Guide to Venice Tourist Attractions

The big attraction in Venice is the canals, and the sight of the gondolas.  But there is more, a lot more.  Venice was the center of a very wealthy, very powerful city state that could afford to build elaborate public buildings, churches, and private residences (called palaces, but they're smaller than what you might imagine a palace to be). 

First, some strategy.  Whether you are visiting Disneyland or Venice, wherever there are lots of people, you need a strategy.  Here it is for Venice -- the city is very crowded during the day, but the crowds begin to thin out and virtually disappear each day around 5:00pm.  Why?  Because a lot of tourists stay on the mainland (many in Mestre, Italy), where hotel rates are much lower.  They head back en masse around dinnertime each day, so they can have dinner and settle into their hotels by early evening.  And that means the tourist attractions are fairly empty.  This is very important to you if you are staying in Venice, because you can visit tourist attraction after tourist attraction in a minimum amount of time, with a minimum of hassle. 

As an example, when we were in Venice, during the day the Doge's Palace had a long line of people in the hot sun, waiting to get in.  We arrived at the palace right at 5:00pm, and literally walked right in.  There were less than ten people in the entire palace.  And we visited the bell tower at 6:00pm, and again walked right in, and immediately took the elevator to the top. 

During the day, while others are waiting in line in the hot sun, spend your time wandering through the shady, narrow streets, and browsing the shops and stores.  Or take a traghetto ride across one of the canals, or visit one of the other islands. 

Of course, to maximize your visit to Venice, we recommend that you stay in the city.  See our "Venice Hotels" link below for a suggestion on where to stay.

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Favorites in Venice

  1. The city itself -- Sort of trite, but true.  Take some time to wander through the streets, up and down the bridges, and along the canals.  Even if all of the tourist sites were closed (they won't be), Venice is a knockout destination.  Don't just "do" Venice - take the time to absorb it, to enjoy it.
  2. The gondolas -- They're everywhere, on the big canals and on the side canals.  Especially during peak tourist times, you'll see gondolas all over Venice.  Snap some photos of them, because they are unique and will be one of your lasting memories.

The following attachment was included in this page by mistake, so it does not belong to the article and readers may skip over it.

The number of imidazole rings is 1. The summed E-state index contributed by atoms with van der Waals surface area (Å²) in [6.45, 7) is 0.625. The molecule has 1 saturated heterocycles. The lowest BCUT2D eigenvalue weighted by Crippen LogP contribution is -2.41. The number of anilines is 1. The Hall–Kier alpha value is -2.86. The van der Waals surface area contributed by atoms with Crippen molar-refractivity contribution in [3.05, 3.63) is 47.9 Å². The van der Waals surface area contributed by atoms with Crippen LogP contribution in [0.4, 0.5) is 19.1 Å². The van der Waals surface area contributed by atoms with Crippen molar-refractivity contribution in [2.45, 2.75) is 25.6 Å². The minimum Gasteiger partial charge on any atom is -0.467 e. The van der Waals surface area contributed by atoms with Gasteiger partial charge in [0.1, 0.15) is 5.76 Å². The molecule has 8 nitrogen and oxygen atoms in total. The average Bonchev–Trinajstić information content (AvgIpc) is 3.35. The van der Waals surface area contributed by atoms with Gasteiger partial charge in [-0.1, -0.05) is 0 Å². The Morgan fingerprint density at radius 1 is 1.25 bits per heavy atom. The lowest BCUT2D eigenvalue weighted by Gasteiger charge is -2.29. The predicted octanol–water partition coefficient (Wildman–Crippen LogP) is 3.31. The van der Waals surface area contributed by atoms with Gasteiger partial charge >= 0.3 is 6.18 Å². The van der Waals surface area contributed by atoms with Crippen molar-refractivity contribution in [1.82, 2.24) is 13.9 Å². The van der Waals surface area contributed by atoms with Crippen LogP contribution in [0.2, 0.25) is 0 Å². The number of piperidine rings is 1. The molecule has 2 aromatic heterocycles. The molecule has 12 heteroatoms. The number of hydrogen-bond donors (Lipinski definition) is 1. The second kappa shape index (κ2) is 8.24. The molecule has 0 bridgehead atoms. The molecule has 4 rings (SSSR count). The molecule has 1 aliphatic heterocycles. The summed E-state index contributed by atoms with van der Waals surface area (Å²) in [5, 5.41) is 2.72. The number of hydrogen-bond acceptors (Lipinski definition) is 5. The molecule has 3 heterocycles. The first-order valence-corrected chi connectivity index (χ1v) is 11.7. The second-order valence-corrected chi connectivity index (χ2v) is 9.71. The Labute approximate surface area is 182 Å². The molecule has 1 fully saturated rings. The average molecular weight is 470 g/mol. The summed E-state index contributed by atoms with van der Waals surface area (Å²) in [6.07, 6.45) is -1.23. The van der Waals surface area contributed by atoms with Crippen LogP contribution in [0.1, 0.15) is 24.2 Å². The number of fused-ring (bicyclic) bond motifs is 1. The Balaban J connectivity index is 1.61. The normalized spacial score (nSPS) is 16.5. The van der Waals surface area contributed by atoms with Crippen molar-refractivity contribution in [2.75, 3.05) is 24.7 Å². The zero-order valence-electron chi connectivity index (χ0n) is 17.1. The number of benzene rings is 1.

3. The Doge's Palace -- It's ornate, and very interesting.  This was where the Doge (the Duke, the ruler of Venice) lived.  Don't miss it.  You can wander at will through the palace.
  4. St. Mark's Basilica -- Here's a travel tip -- visit here at noon, when the interior lights are turned on for an hour.  You'll have to wait in line for this one, but you will have the best view of the ornate interior.  The rest of the time it's sort of dark and gloomy.
  5. Watch the sunset from the bell tower -- It's worth the ride up in the elevator, it won't be crowded, and you'll have some unforgettable photo opportunities.  See our Venice photo page for our shots.
  6. Listen to the bands in St. Mark's Square -- This is one of the best, most memorable experiences of visiting Venice, especially after dark when the crowds have thinned out.  There are two sidewalk cafes, the Cafe Florian and the Cafe Quadri, each with an outstanding band, that are situated across from each other in St. Mark's Square.  This isn't oompah music -- these are extremely good professional musicians playing classical music and some pop hits.  You can sit and enjoy a drink, a meal, or dessert, and listen to the band.  Or, you can stand at the rear of the seating area, and enjoy the free concert.  When one band takes a break, walk over to the other.  Or do what we did, and sit on the stacked-up risers that are used when the square floods. What a wonderful way to spend an evening.  Unforgettable, and free.



It's been called the "Venice of the North" and with good reason.  Amsterdam is full of tree-lined canals, graceful bridges, and an old European city look that is captivating.  It has more canals than Venice, and more bridges than Paris.  It's also counter-culture, which will appeal to veterans of the 1960's.  And overlying everything else is a big city atmosphere with energy and diversity. 

Photos of Amsterdam








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